Animal Nation return with new EP 

The Basement Tapes, Vol. 1 features reworked versions of old songs

click to enlarge PHOTO BY IRENE SHEPPARD - Evolutionary animals Animal Nation find a "rebirth" with their new EP The Basement Tapes, Vol. 1, available March 27 through iTunes and URBNET.com
  • Photo by irene Sheppard
  • Evolutionary animals Animal Nation find a "rebirth" with their new EP The Basement Tapes, Vol. 1, available March 27 through iTunes and URBNET.com

It happens more often than you know: band records an album early in their career; band is dissatisfied with said album; band continues to evolve and gain more experience; band feels ashamed or embarrassed by early album or albums.

This has more or less happened to Whistler's hip-hop duo Animal Nation, but unlike most every other band troubled by their previous efforts they've decided to do something about it. They've gone and re-recorded seven of their favourite older cuts and released them on a new EP, The Basement Tapes, Vol. 1.

"We'd wanted to do this for awhile because our songs have sort of updated themselves, just because we've been changing them more and more as we learned to play more instruments," says Garnet "Tall Man" Clare.

When they first started making music seven years ago, neither Clare nor the second half of Animal Nation, Mike Armitage, had any idea how to play their own instruments. For live shows they'd hire a DJ.

It took them very little time to realize this was an "incredibly boring" way to perform. Eager to prove that they were more than just emcees, Clare and Armitage learned to play their own instruments — Clare took on the piano and Armitage took on the turntables. As they progressed they began incorporating more live instrumentation into old songs while playing live, which has culminated in the recording and release of The Basement Tapes.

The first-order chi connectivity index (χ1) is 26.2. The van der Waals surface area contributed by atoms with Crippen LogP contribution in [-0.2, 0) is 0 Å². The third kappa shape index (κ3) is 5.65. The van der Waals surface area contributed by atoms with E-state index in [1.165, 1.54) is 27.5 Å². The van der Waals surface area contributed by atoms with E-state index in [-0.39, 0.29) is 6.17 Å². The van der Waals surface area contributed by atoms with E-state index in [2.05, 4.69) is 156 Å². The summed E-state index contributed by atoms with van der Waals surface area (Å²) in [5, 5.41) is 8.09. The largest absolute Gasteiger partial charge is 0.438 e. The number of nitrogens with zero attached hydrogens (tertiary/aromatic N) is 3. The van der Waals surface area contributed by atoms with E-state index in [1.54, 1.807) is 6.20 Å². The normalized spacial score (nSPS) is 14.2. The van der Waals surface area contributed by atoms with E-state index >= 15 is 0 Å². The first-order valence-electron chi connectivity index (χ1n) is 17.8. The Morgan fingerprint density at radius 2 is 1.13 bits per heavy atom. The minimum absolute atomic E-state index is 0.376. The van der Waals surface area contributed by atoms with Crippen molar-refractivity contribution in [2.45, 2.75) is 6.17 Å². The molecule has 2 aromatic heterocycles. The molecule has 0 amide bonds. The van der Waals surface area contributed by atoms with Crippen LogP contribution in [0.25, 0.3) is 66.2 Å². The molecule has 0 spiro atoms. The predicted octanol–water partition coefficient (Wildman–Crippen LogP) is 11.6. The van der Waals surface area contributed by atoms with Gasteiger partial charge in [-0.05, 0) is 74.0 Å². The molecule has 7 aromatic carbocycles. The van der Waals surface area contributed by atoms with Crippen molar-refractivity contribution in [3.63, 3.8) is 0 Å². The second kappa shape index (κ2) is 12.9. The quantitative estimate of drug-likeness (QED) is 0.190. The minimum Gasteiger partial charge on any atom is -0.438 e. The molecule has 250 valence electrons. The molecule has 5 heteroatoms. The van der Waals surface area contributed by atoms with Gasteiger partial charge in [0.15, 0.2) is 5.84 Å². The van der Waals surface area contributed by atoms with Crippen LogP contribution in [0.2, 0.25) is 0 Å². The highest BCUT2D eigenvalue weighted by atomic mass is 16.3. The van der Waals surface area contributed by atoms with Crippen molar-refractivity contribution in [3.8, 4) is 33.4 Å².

"We figured we'd go into the studio with those tracks and record them properly," Clare says,

They've reworked one song from each of their previous releases for the EP. At just 23 minutes long Clare calls it a "rebirth" of sorts for the group. By playing their own instruments he says there are no limitations on where the music can go, or should go. The remixes are still rooted in the spirited hip hop they're renowned for, while incorporating elements of dream pop, indie rock and, yes, a little downhome country.

"We've transitioned slowly," Clare says. "This is almost like a new band in the sense that we're taking all this material, we're able to play it all live without backing tracks."

The Basement Tapes is the first project to include new member Jeff Waters. They gave themselves two takes maximum to record each track. If they couldn't lay it down in two takes, they left the studio, practiced their "faces off" and came back a week later to try again. The entire sessions were filmed and will be uploaded to YouTube, inspired partly by Radiohead's "From the Basement" recording sessions.

Clare says that while recording the EP they've come up with material that will be used for their next project, which will likely be a proper follow-up to their lengthy-titled 2009 LP Understanding More About Nothing Than Anybody Ever Thought Impossible, Or: How I Learned to Stop Worrying and Love the Music.

The Basement Tapes will be available Monday through iTunes and URBNET.

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